Museumy / Day 37 of 64 / 15 June
It’s day two in Helsinki today. My first stop was the famous Market Square [Kauppatori] to get some breakfast. I reached the square at 8.15am, and already there was a healthy crowd strolling in between the rows of white tents. Merchants on Market Square sell everything from souvenirs to fresh fruits. There are also several cafes in the market, easily identifiable by their bright orange tents. I ended up having breakfast at a crepe cafe. I ordered a ham, cheese, and egg crepe and a coffee. Be careful when you eat in the square however: there are many seagulls in the area, and they are not afraid of humans. I’ve read many stories online of seagulls swooping in and stealing food right off diners’ plates.
Just watch out for the theives from the sky!
After breakfast, I was headed to Suomenlinna, a fortress and UNESCO World Heritage Site located off the coast of Helsinki. The only way to get there is by the regular ferry service from Market Square to Suomenlinna. Conveniently, the Helsinki public transport day-pass includes trips made on the Suomenlinna ferry as well. If you don’t have a day-pass, you can buy a ticket from the counter or ticket machines for around 5 EUR.
The ferries depart around every 30 minutes, and I boarded the 9.20am ferry. The ride is rather short, only fifteen minutes, but the views it offers of the Helsinki harbour are amazing. For the best experience, get a seat on the outside deck facing the Helsinki harbour. The ferry arrived at the Suomenlinna ferry pier at 9.40am.
Suomenlinna is both a World Heritage Site and home to around 800 inhabitants. This means that the island isn’t just some tourist attraction: it’s an actual functioning district of Helsinki. As you explore the island, you’ll notice signs indicating which houses have inhabitants: respect their privacy. You can choose to explore the island with a walking guided tour or by yourself. As I didn’t have time to join a walking tour, I decided to explore alone. Although I still enjoyed marvelling at the well-preserved fortress ruins, I’d highly recommend a walking tour to better understand the rich history of this long-contested sea fortress.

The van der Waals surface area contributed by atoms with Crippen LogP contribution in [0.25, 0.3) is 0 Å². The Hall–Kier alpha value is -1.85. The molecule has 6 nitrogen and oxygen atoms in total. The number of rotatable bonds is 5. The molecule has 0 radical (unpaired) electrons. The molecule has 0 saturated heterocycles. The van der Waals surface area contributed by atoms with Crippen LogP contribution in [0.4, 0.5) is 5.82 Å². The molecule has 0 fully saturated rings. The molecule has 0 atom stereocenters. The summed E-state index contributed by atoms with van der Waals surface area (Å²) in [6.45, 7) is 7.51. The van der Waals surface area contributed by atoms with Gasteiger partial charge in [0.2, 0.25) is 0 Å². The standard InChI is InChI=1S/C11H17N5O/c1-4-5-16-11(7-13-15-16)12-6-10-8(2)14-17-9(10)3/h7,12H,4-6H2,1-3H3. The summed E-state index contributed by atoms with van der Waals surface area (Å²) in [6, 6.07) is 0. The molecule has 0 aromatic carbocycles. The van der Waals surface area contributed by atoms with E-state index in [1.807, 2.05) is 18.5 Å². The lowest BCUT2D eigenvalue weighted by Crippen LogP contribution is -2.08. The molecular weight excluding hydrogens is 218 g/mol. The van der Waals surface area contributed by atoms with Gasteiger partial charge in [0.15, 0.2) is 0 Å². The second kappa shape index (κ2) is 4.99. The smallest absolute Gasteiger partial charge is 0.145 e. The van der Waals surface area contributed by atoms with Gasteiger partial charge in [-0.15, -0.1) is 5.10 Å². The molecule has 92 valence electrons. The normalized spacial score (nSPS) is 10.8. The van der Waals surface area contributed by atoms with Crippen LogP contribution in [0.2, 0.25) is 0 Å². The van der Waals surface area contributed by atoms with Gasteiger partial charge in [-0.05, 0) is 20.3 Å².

In addition to the ruins scattered across the island, there’s also a museum located not too far from the ferry pier. The Suomenlinna Museum is a small museum, but it explains the history of the fortress and the many conflicts fought over its ownership, rather well.
Back to the mainland!
My next stop of the day was the Design Museum, Helsinki [Designmuseo], and I reached the museum at around 11am. The museum is a showcase of Nordic, specifically Finnish, design. All types of design are exhibited: glass, fabric, and product, just to name a few. More importantly, the museum aims to develop an understanding of the importance of design, not only as aesthetics, but in progressing democracy, peace, and accessibility. As with other Helsinki museums, the Design Museum is rather small, but it makes up for it in terms of the quality, interactivity, and depth of information provided by its exhibits. I left the museum at 12.15pm and had some lunch at a nearby cafe.
The final stop of the day was the Paivalehti Museum [Päivälehden Museo], a museum dedicated to news, the freedom of speech and the freedom of the press. The museum is located near the Design Museum, within the Helsinki Design District. Most of the exhibits in the museum revolve around the history of the largest Finnish newspaper, the Helsingin Sanomat. What I found extremely interesting about the museum was the way it explained the importance of ensuring the freedom and independence of the press. Not surprisingly, Finland consistently ranks as one of the world’s best countries for press freedom. In this museum, you will be able to understand why that is so.
Thoroughly inspiring displays and exhibits.
The museum also has exhibits providing an inside glimpse into the lives of Helsingin Sanomat journalists: such as their political correspondents, photojournalists, or conflict reporters. I especially loved this segment of the museum as it once again renewed my interest in becoming a political or conflict reporter. The journalists were constantly kept busy, either by developments in parliament or by rocket fire in Crimea. Yet, they all maintained a commitment to providing a glimpse into these traditionally hidden areas. They were the public’s eyes, and it was important that they represented the situation as it was, and not as they wanted it to be.
I spent quite a while in the compact museum, leaving at only 3.30pm. This is just proof of how rich the exhibits in Helsinki’s museums usually are. A single interactive display can easily occupy ten minutes of your time. After I left the museum, I headed back to my hostel. But, before heading up to my room, I stopped to shop for dinner at the ground-floor supermarket. More fish and meatballs for me again tonight.